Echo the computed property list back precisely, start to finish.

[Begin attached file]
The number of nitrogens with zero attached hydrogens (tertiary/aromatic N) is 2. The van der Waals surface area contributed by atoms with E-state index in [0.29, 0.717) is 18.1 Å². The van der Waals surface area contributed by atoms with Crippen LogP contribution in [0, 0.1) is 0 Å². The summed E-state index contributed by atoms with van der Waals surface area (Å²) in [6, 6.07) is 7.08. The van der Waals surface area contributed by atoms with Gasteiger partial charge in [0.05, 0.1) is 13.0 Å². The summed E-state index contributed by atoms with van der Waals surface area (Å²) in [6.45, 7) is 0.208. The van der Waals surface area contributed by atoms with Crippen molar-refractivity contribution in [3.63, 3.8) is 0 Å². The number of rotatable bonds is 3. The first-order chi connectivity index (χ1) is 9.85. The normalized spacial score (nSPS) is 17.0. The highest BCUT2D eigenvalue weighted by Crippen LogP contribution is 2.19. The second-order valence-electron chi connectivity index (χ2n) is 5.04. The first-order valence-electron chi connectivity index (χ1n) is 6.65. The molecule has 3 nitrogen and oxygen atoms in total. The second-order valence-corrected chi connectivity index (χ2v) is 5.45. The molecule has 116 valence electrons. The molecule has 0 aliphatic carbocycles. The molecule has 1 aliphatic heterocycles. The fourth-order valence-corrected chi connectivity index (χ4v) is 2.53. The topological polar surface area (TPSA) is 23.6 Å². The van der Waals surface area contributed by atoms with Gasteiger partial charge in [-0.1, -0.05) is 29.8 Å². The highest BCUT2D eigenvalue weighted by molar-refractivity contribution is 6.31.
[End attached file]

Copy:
The number of nitrogens with zero attached hydrogens (tertiary/aromatic N) is 2. The van der Waals surface area contributed by atoms with E-state index in [0.29, 0.717) is 18.1 Å². The van der Waals surface area contributed by atoms with Crippen LogP contribution in [0, 0.1) is 0 Å². The summed E-state index contributed by atoms with van der Waals surface area (Å²) in [6, 6.07) is 7.08. The van der Waals surface area contributed by atoms with Gasteiger partial charge in [0.05, 0.1) is 13.0 Å². The summed E-state index contributed by atoms with van der Waals surface area (Å²) in [6.45, 7) is 0.208. The van der Waals surface area contributed by atoms with Crippen molar-refractivity contribution in [3.63, 3.8) is 0 Å². The number of rotatable bonds is 3. The first-order chi connectivity index (χ1) is 9.85. The normalized spacial score (nSPS) is 17.0. The highest BCUT2D eigenvalue weighted by Crippen LogP contribution is 2.19. The second-order valence-electron chi connectivity index (χ2n) is 5.04. The first-order valence-electron chi connectivity index (χ1n) is 6.65. The molecule has 3 nitrogen and oxygen atoms in total. The second-order valence-corrected chi connectivity index (χ2v) is 5.45. The molecule has 116 valence electrons. The molecule has 0 aliphatic carbocycles. The molecule has 1 aliphatic heterocycles. The fourth-order valence-corrected chi connectivity index (χ4v) is 2.53. The topological polar surface area (TPSA) is 23.6 Å². The van der Waals surface area contributed by atoms with Gasteiger partial charge in [-0.1, -0.05) is 29.8 Å². The highest BCUT2D eigenvalue weighted by molar-refractivity contribution is 6.31.